Narrative writing usually gains by close focus and concrete detail. Joan wanted to focus close enough to show us her daily life in the donut shop, by showing her behind-the-counter perspective ("Each customer got only one napkin because they cost three and a half cents apiece.") But the real story Joan wanted to tell involved both her feelings in the shop itself, and her progressive disillusionment working there over several months. In fact, this latter was her actual theme, so her problem became one of form: Which form would best contain both the nitty-gritty, everyday detail and yet cover a time span of three months?
Joan kept experimenting with format, voice, time, and tense, until she found one in which she could tell her story—a daily diary. While fictive (Joan had not kept a diary during those months) the diary format solved problems of detail, time, and psychological involvement nicely: Here she could convincingly portray time passing, keep her piece rich in detail, and avoid sweeping generalizations. Her diary starts with this entry:
Oct. 18 I've driven into Augusta everyday looking for work, but no one's hiring. Today for the twenty-fifth time I asked "Who would I talk to about applying for a job here?" And for the twenty-fifth time I was told "I'm sorry, but we're not hiring right now. But if you'd care to fill out an application anyway ..." It takes every bit of strength I've got to walk out the door with my head up.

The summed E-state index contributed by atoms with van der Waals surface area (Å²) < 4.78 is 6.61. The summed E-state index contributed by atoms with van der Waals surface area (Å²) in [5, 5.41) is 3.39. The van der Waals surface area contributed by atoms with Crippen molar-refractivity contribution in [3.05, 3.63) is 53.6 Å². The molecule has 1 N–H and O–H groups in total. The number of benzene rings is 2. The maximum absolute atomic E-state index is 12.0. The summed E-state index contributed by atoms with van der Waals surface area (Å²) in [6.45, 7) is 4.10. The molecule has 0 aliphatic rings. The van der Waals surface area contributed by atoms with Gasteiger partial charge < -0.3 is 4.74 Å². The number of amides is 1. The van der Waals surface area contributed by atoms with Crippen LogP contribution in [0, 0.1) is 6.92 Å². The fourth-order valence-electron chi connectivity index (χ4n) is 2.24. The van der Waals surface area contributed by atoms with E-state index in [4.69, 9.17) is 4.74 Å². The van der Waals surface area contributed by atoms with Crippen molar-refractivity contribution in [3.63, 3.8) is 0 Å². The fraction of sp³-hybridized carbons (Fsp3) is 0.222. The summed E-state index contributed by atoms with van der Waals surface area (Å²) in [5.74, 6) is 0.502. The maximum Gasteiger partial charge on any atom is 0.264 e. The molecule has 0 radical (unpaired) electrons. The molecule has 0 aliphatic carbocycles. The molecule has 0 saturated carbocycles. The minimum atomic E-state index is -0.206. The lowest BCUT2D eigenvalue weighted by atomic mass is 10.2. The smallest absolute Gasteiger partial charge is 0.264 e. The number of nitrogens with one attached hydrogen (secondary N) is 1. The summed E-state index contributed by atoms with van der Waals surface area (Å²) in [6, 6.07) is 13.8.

Joan is taking personal-experience writing an imaginative step further. She's making up a format, inventing dates, recreating dialogue, and re-imagining details to carry the truth she wants to tell, which is essentially what great imaginative writers do. And she's finding room for this in her composition class, where format is wide open. Her diary continues after she finally finds a job at Dunkin' Donuts.
Oct. 29 My work outfit is a khaki dress, garnished with an orange apron and a pink jockey hat. The clothes are old and worn, grease-stained and mended by hand with many colors of thread.
I tried the uniform on, adding a pair of old white nurse's shoes from the depth of my closet, and went to admire myself in the mirror. My reflection took me by sur-prise—I looked just like every Dunkin' Donuts girl I've ever seen! The only part of me left was my face.
Tomorrow is my first day. Already I'm nervous, wondering if I'll do a good job.
Joan's writing solution allows her to describe her experiences with purposeful immediacy, yet keep the reader suspensefully in the present, with Joan herself quite close. We can see her as a Dunkin' Donuts girl because she has real facts and colors there, but had she forgotten the details of the uniform, she could have made a coffee stop at another Dunkin' Donuts to recapture what she'd forgotten. In the following entry, Joan imagines concretely a dimly remembered piece of conversation to add credibility to her narrative:
Nov. 23 I almost quit my job today, and I'm not sure why I didn't. Mr. Stacy brought me face to face with his temper, and it lives up to its reputation. He went wild, yelling and swearing at me because I only had two pots of coffee made and he thought there should be more. He shouted, "Customers equal money, see? And we can't have customers without coffee, can we? You have to watch these things!"